Like Menzies in his radio broadcasts, or John Howard during the gun control debate, it also means demonstrating the strength of your convictions. Explaining how individual policies fit into a broader narrative that is accepted by the public is essential. It is a measure of the good public policy of the Menzies-era that many of his government's initiatives are continued to this day, such as federal funding for private schools or federal funding of universities.
As Prime Minister, Menzies understood the importance of an economically revived Japan as both a bulwark against communism and a potential trading partner of Australia. The decision to enter into a comprehensive trade partnership with Japan in 1957, despite the strong opposition of then Labor leader Dr Evatt, reflected Menzies' commitment to Australia's long-term interests over short-term political expediency.
The Menzies Government laid the foundation for a relationship that would be built upon by successive governments. The recent conclusion of an Economic Partnership Agreement - a Free Trade Agreement - with Japan has raised this important bilateral relationship to a new level. And in an historic nicety Prime Minister Kishi signed the agreement in 1957 and it will be his grandson Prime Minister Abe who will bring the economic relationship full circle when he visits Australia in July.
Similarly, Menzies' success in building new ties with the United States continues to serve as the bedrock of Australia's national security policy. For it was Menzies who first sent an Australian Head of Mission to Washington in 1940, just a few months after the outbreak of war in Europe. Indeed, such was Menzies vision of what was to come that in 1940 he despatched ambassadors to Washington, Tokyo, Ottawa and Chongquing - the first time we had foreign diplomats anywhere outside London. But it was Menzies who began formal diplomatic ties with the United States with RG Casey being Our Man pin Washington and in 1951 it was the Menzies Government that signed the ANZUS Alliance – to this day our only, our indispensable security treaty.
Later this year, Minister for Defence David Johnston and I will welcome the United States Secretary of State John Kerry, and Secretary of Defence Chuck Hagel, for our joint ministerial discussions including on the new security frontiers of space and cyber.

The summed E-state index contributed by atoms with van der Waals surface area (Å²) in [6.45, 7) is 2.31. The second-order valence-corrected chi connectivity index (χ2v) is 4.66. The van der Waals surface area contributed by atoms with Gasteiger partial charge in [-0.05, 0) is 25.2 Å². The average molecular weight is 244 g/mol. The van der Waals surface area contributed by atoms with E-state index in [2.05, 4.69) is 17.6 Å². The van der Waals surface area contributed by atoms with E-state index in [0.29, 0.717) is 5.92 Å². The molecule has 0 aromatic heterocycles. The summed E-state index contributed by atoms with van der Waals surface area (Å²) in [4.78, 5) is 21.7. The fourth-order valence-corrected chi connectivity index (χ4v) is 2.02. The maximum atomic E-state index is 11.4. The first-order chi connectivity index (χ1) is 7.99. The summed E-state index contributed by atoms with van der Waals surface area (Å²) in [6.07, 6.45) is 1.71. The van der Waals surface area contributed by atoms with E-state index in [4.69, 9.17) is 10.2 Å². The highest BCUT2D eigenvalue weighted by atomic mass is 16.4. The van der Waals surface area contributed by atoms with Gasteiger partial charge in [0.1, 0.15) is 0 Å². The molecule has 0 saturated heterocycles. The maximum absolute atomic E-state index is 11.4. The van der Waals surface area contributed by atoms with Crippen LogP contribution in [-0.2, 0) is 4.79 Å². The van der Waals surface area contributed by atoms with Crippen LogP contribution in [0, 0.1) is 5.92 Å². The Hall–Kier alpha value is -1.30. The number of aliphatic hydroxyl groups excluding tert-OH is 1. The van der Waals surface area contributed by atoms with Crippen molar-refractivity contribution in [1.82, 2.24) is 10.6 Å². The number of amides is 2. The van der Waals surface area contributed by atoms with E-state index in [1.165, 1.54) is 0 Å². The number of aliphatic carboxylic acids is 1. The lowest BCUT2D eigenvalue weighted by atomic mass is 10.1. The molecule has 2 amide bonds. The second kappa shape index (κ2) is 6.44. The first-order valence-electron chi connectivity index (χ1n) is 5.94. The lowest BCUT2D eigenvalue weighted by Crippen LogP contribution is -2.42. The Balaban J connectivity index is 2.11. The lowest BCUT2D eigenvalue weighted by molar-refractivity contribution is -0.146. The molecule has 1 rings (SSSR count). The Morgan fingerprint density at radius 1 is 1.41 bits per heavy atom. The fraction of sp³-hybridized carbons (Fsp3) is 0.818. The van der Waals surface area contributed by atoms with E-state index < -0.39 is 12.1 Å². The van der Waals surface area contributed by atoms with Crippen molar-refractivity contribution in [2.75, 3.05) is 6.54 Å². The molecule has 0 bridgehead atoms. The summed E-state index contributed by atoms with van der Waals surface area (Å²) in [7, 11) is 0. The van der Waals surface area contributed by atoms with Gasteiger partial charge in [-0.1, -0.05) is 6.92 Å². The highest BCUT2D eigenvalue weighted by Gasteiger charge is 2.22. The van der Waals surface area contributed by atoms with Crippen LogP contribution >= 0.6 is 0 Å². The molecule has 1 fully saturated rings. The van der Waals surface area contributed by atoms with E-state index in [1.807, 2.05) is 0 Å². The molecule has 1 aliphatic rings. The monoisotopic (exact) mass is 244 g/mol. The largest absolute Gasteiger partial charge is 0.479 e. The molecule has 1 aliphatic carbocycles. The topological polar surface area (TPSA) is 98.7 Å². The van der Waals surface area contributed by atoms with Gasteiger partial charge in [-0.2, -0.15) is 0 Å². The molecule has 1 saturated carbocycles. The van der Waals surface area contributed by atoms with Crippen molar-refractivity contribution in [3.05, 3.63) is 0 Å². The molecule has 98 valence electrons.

Another policy issue that has withstood the test of time is the recognition of the role that development assistance plays in promoting Australia's national interest. It was Menzies' view that one of the great underlying problems was the gap in living standards between industrialised and emerging nations. Unless solved, he believed it would continue to produce tensions that threatened the newfound peace.
Raising living standards enhances stability and prosperity. It is in Australia's interests that these efforts focus on our immediate region. This year, 2014-15, we will invest around $5 billion on development assistance, ranking Australia within the top ten OECD countries. 92 per cent of this aid will be spent in our region, the Indian Ocean Asia Pacific - an increase on previous years.
At the National Press Club this month, I put forward a new paradigm for Australia's aid program. It is an approach that places private enterprise at the heart of what we are doing – from harnessing private capital to encouraging the emergence of a strong private sector in developing countries capable of creating jobs and lifting standards of living. Ultimately, it is economic growth not aid that lifts communities out of poverty - as China, Korea and the nations of South East Asia so vividly demonstrate.